Faced with war and capitalist destruction, only one way out: class struggle!

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The last few months have confirmed the brutal acceleration in the decomposition of the capitalist mode of production, with the multiplication of tragedies that have struck the world, particularly as a result of the war in Ukraine. Ongoing destruction, such as that at the Kakhovka dam, and the actions of the Wagner group in Russia, halfway between rebellion and abortive putsch, are fuelling further destabilisation and chaos.

Increased chaos and destruction

Now on the brink of implosion, despite the "return to calm" in Rostov and Moscow following surreal negotiations, Putin's clique has been severely weakened. In the long term, other warlords are bound to add to the worrying instability of Russia as a nuclear power, sowing chaos beyond the borders of Europe and, at the end of the day, possibly leading to the break-up of the Russian Federation itself. Following on from the collapse of the USSR in 1990, this is a new phase in the process of dragging Russia's proletariat into deadly confrontations. This latest disastrous episode highlights more clearly the growing dangers posed to the world by the deadly dynamic of decaying capitalism. A destructive dynamic that continues to grow.
The war in Ukraine is fuelling other dramatic events on a global scale:

- This conflict is accelerating the mass impoverishment of the proletariat, including in the richest countries, which are financing the war and the armaments pouring into Ukraine. Access to food, heating and decent housing have become increasingly difficult for a growing proportion of the working class, particularly the most precarious.

- The war is also one of the factors considerably worsening environmental degradation, directly through large-scale destruction (the Kakhovka dam, explosions at arms depots and factories, etc.), and indirectly through the increased reluctance of the governments involved in this war to take the slightest action against climate change, which is jeopardising their haemorrhaging economies, driven by a growing need for armaments.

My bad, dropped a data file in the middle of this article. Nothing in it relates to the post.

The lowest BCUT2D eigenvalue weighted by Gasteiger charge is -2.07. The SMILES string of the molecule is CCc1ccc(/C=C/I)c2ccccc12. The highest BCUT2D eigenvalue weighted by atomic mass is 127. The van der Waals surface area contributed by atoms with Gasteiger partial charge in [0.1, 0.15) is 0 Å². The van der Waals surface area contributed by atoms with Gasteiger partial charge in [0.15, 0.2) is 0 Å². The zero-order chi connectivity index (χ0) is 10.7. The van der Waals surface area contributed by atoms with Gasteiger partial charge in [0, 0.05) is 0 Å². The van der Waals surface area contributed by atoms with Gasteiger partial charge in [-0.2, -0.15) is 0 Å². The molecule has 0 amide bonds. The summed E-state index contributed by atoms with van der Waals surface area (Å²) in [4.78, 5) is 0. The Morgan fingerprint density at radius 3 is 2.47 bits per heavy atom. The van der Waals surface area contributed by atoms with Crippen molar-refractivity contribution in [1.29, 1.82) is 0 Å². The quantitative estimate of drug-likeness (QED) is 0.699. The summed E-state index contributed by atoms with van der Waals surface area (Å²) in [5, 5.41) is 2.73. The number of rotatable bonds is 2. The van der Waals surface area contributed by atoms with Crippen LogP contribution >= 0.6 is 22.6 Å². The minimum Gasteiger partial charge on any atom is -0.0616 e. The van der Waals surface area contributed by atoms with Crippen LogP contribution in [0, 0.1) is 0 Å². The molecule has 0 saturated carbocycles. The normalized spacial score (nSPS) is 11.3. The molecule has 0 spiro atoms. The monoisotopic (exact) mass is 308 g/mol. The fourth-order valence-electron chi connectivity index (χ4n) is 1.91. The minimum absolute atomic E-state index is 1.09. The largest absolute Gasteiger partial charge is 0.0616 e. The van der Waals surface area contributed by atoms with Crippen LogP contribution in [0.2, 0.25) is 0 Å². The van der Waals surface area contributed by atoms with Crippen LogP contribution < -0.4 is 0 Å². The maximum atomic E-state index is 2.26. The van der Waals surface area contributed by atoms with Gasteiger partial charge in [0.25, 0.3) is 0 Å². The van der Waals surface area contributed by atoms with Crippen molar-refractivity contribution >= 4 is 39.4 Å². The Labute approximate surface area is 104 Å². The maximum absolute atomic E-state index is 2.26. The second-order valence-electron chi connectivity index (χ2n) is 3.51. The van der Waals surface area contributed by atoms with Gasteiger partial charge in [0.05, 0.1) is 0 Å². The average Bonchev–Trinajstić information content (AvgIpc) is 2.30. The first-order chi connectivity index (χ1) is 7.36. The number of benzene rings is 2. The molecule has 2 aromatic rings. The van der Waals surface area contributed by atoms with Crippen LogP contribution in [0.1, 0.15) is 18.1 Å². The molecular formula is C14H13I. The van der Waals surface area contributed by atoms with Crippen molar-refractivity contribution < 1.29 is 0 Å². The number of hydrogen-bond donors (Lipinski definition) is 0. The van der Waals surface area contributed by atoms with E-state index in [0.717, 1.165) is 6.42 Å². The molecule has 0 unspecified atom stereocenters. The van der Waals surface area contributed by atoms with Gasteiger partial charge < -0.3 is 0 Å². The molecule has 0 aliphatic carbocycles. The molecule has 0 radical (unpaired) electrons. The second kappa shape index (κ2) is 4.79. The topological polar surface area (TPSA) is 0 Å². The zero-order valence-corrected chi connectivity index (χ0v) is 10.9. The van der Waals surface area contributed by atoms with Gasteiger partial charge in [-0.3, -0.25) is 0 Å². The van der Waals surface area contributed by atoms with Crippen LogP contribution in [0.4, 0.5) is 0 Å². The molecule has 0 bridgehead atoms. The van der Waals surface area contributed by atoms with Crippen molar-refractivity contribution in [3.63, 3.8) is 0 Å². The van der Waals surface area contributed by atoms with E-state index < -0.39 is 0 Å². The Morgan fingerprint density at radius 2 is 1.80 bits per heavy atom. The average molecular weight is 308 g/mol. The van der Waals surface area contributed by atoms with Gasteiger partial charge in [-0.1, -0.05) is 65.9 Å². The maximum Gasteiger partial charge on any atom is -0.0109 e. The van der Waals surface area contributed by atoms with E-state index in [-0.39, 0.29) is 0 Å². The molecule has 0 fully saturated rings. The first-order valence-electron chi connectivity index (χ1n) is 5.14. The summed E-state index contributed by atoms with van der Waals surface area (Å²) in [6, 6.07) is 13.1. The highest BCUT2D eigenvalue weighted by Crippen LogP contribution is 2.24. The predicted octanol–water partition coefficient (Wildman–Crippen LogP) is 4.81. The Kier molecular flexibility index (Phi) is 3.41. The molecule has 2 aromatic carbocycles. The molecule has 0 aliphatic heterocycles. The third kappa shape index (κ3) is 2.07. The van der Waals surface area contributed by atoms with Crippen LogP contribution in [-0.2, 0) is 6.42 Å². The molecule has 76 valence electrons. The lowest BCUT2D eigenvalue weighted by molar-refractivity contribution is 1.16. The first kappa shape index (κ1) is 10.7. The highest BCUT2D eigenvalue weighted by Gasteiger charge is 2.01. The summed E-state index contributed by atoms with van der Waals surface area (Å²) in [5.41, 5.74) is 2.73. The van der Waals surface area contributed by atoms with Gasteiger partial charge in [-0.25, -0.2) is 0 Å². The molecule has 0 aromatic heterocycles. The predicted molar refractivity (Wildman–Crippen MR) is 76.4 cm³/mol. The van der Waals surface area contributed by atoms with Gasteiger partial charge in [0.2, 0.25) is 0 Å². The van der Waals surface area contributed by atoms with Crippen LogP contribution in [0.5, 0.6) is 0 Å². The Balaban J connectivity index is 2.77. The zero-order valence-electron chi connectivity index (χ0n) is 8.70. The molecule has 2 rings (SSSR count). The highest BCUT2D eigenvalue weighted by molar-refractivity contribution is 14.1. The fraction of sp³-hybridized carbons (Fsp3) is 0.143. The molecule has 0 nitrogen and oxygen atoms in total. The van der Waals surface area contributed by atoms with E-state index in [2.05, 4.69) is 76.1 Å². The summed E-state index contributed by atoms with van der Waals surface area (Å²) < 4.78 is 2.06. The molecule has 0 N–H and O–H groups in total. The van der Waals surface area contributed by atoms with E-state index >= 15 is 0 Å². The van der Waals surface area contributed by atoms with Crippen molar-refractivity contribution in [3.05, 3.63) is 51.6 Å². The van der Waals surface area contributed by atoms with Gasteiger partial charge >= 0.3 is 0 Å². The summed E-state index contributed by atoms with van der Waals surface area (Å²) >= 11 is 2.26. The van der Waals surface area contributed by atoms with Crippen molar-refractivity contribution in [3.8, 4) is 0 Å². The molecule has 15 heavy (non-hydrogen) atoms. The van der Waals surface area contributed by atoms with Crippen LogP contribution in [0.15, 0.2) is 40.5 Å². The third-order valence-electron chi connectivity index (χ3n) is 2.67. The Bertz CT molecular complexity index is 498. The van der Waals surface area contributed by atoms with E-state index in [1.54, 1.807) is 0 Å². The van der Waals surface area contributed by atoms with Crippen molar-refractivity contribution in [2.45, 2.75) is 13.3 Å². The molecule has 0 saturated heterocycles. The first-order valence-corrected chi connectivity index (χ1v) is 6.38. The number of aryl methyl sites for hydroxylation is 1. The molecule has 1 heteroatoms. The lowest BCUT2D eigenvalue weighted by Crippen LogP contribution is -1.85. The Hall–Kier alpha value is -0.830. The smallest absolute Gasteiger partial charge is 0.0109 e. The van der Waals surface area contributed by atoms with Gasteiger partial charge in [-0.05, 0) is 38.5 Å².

Large-scale destruction, the loss of human life on the battlefields and the terror of populations left to fend for themselves, whether in conflict zones or 'peace zones', are taking a long-lasting hold. The number of refugees fleeing conflict zones or zones that have simply become unliveable is reaching record figures. People are being transformed into living spectres who languish in inhuman camps, prey to mafia networks and the brutality of governments. Others collide with barbed wire walls or drown by the thousands in waters around the world. With the increasing bunkerisation of "democratic" borders, corpses continue to wash up or disappear into the abyss.

While pandemics continue to threaten, and governments are proving less and less capable of coping with the ever-increasing number of disasters, the unprecedented droughts of spring are now giving way to monstrous fires, as in Canada, where Montreal has become the most polluted city in the world. In other parts of the world, catastrophic floods have recently hit Nepal and Chile. Record temperatures are already exposing populations to deadly heatstroke (as in Asia and Latin America). With cyclones and storms piling up south of the United States, the summer period augurs even worse.
All these ills are part of a spiral linked to the bankrupt capitalist mode of production, part of a rotten society in which producers are driven into poverty and increasingly exposed to death, prey to worries but also, and above all, to legitimate anger.

The living breath of the class struggle